A few years ago, I bought a Super Game Boy on eBay. Certain sounds appeared to work, like hitting the L+R Buttons to bring up the menu, worked with no problem. But the games I played had no music or sounds!
Luckily, I found a forum that proposed an answer. I don’t have the electronics expertise to verify this myself (I only recently found someone who may attempt the fix for me), but several of the comments confirmed this to be a known issue and this was the correct solution! After a recent attempt to revisit the old forum, it turns out the domain has expired. I have posted the text of the solution in other places, but I wanted to archive the text as well as the image that was originally provided in the forum. See below for the fix!
click to enlarge
The author’s instructions indicate you should replace the two caps near each other with “4.7 25V” caps – and if you have a graphic glitching issues, you can replace the 3rd capacitor (just above pin 58) with a “22 6.3V” capacitor.
Ready to get your geek ALL THE WAY on for this holiday weekend (in the States)? Go to Wolfram|Alpha and type any of the following:
graph Mario curve
graph Donkey Kong curve
graph Wario curve
graph Waluigi curve
graph Koopa curve
graph Goomba curve
graph Bowser curve
graph Sonic curve
graph Eggman curve (OR graph Robotnik curve).
Leave a comment if you find more characters to draw!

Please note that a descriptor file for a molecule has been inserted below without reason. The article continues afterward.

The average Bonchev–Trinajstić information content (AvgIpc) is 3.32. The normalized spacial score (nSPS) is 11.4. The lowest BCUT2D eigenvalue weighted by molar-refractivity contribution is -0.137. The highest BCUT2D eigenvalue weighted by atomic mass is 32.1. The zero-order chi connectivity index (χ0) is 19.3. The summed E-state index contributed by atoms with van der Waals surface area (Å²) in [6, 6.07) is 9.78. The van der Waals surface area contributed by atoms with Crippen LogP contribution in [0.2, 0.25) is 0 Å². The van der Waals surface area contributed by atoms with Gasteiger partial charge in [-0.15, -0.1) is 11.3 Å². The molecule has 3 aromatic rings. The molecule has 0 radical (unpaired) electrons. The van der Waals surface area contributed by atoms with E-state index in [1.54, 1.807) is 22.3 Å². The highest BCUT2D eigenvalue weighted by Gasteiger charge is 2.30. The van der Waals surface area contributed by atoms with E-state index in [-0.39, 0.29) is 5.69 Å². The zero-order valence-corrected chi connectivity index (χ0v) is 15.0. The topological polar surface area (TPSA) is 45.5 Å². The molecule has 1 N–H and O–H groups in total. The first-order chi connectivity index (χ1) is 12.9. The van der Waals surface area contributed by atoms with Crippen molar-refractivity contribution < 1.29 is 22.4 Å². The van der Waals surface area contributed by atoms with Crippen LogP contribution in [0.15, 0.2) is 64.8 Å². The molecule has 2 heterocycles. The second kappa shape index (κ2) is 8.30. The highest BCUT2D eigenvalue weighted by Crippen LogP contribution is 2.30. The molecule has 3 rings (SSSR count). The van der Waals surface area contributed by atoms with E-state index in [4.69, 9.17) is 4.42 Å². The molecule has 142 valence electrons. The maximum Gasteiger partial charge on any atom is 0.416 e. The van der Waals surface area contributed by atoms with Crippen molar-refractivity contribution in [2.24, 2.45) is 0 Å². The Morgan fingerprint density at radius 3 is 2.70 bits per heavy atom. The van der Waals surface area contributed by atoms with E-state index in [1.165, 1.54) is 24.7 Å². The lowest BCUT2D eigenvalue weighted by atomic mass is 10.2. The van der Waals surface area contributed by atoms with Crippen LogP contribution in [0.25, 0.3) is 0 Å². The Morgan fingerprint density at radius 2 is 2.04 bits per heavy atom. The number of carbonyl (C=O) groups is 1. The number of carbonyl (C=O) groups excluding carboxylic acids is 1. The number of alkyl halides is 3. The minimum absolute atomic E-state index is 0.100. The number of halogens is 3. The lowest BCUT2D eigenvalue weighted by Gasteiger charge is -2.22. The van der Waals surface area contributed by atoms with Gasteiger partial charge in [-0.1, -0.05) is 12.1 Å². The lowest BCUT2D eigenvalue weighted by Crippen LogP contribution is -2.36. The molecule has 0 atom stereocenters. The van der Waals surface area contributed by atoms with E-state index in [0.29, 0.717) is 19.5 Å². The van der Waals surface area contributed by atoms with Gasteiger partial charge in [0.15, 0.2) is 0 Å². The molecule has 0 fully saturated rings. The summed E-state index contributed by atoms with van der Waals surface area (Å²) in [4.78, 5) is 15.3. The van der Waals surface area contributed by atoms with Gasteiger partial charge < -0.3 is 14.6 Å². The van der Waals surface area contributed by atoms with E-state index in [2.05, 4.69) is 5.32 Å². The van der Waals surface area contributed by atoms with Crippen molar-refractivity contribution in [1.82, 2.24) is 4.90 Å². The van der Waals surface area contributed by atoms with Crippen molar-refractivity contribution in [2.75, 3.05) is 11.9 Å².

We haven’t done an issue of BKAG in a LONG time, and it is obvious the questions are (and were intended to be, in 2008) very Xbox centric… but perhaps it is time to update them? Well, Akbip was a good sport and made the necessary modifcations to be out 35th installment of Better Know a Gamer! If you’re interested, you can Nominate a Gamer, or even yourself, all you need is an email address! So read on and learn about Akbip! Continue reading “Better Know a Gamer: #35: Akbip”
I recently picked up a PlayStation SCPH-1001 at a flea market. I heard a little rattle inside, so I talked the guy down to five bucks. I got it home, and sure enough it didn’t work. I scoured the internet and found some old links that were all dead on guides for repairing the consoles. Although I just recovered these guides and I haven’t had a chance to try them myself, forum goers of years past seemed to universally agree that these guides, originally hosted on cyber-mag.com, were some of the best. I’ve pulled them out from the good folks at Archive.org and made a few PDF’s of some of the most useful guides.